Beneficial insects, nematodes not harmed by genetically modified, insect-resistant crops

Feb 02, 2014
This shows Geocoris punctipes feeding on an unidentified Homopteran. Credit: Russ Ottens, University of Georgia, Bugwood.org

A large body of literature has shown that genetically-modified plants that produce proteins from the bacterium Bacillus thuringiensis (Bt) to protect themselves from insect pests have little to no effect on a wide range of nontarget insects. However, concerns about Bt crops still exist. Now two new studies using more exacting methods show that Bt crops have no negative effects on two beneficial insect predators or on a beneficial, entomopathogenic nematode.

In an article in the February 2014 issue of Environmental Entomology, called "Using Resistant Prey Demonstrates that Bt Plants Producing Cry1Ac, Cry2Ab, and Cry1F Have No Negative Effects on Geocoris punctipes and Orius insidiosus," researchers used caterpillars that were known to be resistant to Bt proteins and fed them Bt maize and Bt cotton. They then fed the caterpillars to two common, beneficial, predatory insects—insidious flower bugs (Orius insidiosus), and big-eyed bugs (Geocoris punctipes)—for two generations and compared them to another group of predators that consumed caterpillars fed on non-Bt plants.

The researchers found that the survival, development, adult mass, fecundity, and fertility of the insect predators in both groups were similar, regardless of whether they consumed caterpillars that fed on Bt plants or non-Bt plants.

"This research demonstrates that the current Bt proteins used in corn and cotton crops globally do not harm Geocoris punctipes or Orius insidious, two important insect predators that help suppress pest populations on corn, cotton, and many other crops," said Dr. Anthony Shelton, a professor of entomology at Cornell University and one of the co-authors. "By using caterpillars resistant to the Bt proteins in this study, we were able to remove any 'host quality effects' that might have led to spurious misinterpretation of the results. This work demonstrated that the caterpillars consumed the Bt proteins, and the predators consumed the Bt proteins when they fed on the caterpillars, but they did not suffer any harm even over multiple generations."

This shows Orius insidiosus feeding on an insect egg. Credit: John Ruberson, University of Georgia, Bugwood.org

In a similar article appearing in the February 2014 issue of the Journal of Economic Entomology called "Tri-Trophic Studies Using Cry1Ac-Resistant Plutella xylostella Demonstrate No Adverse Effects of Cry1Ac on the Entomopathogenic Nematode, Heterorhabditis bacteriophora," Shelton and his colleagues used similar methods and found that an important nematode predator was not harmed when it ingested another Bt protein. For this study, resistant caterpillars were fed Bt broccoli and then exposed to Heterorhabditis bacteriophora, a beneficial nematode that preys on insects.

The researchers found that the virulence, reproductive potential, and time of emergence of the nematodes that consumed Bt-fed were not significantly affected, compared to nematodes that did not ingest the Bt protein.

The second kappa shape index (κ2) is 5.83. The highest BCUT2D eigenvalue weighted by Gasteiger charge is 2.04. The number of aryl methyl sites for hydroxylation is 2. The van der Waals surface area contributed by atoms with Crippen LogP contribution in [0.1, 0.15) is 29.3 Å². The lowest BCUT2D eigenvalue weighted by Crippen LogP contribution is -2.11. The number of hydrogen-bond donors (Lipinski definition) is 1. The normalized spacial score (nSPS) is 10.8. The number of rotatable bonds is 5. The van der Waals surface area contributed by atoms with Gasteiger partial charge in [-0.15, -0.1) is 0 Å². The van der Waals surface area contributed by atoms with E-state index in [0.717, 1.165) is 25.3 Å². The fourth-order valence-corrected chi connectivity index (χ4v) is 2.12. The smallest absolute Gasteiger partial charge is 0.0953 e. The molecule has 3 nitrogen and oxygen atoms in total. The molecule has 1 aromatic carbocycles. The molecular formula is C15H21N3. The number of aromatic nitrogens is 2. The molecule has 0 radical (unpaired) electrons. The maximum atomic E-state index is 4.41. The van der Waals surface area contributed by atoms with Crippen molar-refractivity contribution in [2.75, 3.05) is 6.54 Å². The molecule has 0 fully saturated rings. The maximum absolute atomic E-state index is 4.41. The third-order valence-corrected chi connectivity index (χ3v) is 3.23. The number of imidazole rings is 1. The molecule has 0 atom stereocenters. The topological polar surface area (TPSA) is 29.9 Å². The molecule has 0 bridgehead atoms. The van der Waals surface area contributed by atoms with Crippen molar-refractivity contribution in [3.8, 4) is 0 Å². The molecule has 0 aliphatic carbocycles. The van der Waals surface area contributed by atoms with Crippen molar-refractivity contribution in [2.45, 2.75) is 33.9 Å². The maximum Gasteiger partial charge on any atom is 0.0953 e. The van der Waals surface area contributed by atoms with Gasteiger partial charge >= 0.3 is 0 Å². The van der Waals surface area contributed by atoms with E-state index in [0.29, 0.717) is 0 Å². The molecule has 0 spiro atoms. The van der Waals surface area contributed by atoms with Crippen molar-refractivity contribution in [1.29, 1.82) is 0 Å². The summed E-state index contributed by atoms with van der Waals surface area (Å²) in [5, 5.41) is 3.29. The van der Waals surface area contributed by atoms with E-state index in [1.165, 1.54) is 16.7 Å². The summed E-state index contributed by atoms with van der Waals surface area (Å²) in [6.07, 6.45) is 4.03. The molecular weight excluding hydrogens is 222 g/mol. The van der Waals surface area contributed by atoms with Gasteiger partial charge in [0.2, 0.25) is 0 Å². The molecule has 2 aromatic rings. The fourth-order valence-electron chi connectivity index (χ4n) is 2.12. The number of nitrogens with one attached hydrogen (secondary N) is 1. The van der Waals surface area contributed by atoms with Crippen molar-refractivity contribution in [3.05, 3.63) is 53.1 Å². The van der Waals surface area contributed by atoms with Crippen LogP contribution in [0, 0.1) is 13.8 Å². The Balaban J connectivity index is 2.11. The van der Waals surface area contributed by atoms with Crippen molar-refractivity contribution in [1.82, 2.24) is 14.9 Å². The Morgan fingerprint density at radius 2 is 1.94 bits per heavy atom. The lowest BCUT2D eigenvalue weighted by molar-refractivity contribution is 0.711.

"This is the first report we are aware of in which a nematode predator has been tested in such detail against a Bt ," Dr. Shelton said.

"Together, these two studies add to the scientific literature demonstrating that Bt plants can control targeted insect pests while not harming important natural enemies that help suppress pest species and maintain biodiversity in agricultural systems," Shelton added.

Explore further: Scientists offer recommendations for delaying resistance to Bt corn in western corn rootworm

More information: The Environmental Entomology article is avaliabe at: dx.doi.org/10.1603/EN13184
The Journal of Economic Entomology article is avaliabe at: dx.doi.org/10.1603/EC13310

add to favorites email to friend print save as pdf

Related Stories

New bacteria toxins against resistant insect pests

Oct 19, 2011

Toxins from Bacillus thuringiensis bacteria (Bt toxins) are used in organic and conventional farming to manage pest insects. Sprayed as pesticides or produced in genetically modified plants, Bt toxins, us ...

Bt sweet corn can reduce insecticide use

Oct 07, 2013

Since 1996, corn containing a gene that allows it to create a protein that is toxic to certain insects, yet safe for human consumption, has been grown in the United States. However, most of this "Bt corn" ...

Researchers identify insect resistance to Bt pesticide

Aug 30, 2011

For the first time, researchers have identified how cabbage looper caterpillars in the field develop resistance to the bacterium Bacillus thuringiensis (Bt), which naturally occurs in the soil and on plants ...

Recommended for you

Genetically tracking farmed fish escaping into the wild

16 hours ago

European sea product consumption is on the rise. With overfishing being a threat to the natural balance of the ocean, the alternative is to turn to aquaculture, the industrial production of fish and seafood. ...

France fights back Asian hornet invader

19 hours ago

They slipped into southwest France 10 years ago in a pottery shipment from China and have since invaded more than half the country, which is fighting back with drones, poisoned rods and even chickens.

Tide turns for shark fin in China

20 hours ago

A sprawling market floor in Guangzhou was once a prime location for shark fin, one of China's most expensive delicacies. But now it lies deserted, thanks to a ban from official banquet tables and a celebrity-driven ...

Manatees could lose their endangered species status

Aug 19, 2014

About 2,500 manatees have perished in Florida over the last four years, heightening tension between conservationists and property owners as federal officials prepare to decide whether to down-list the creature to threatened ...

User comments : 0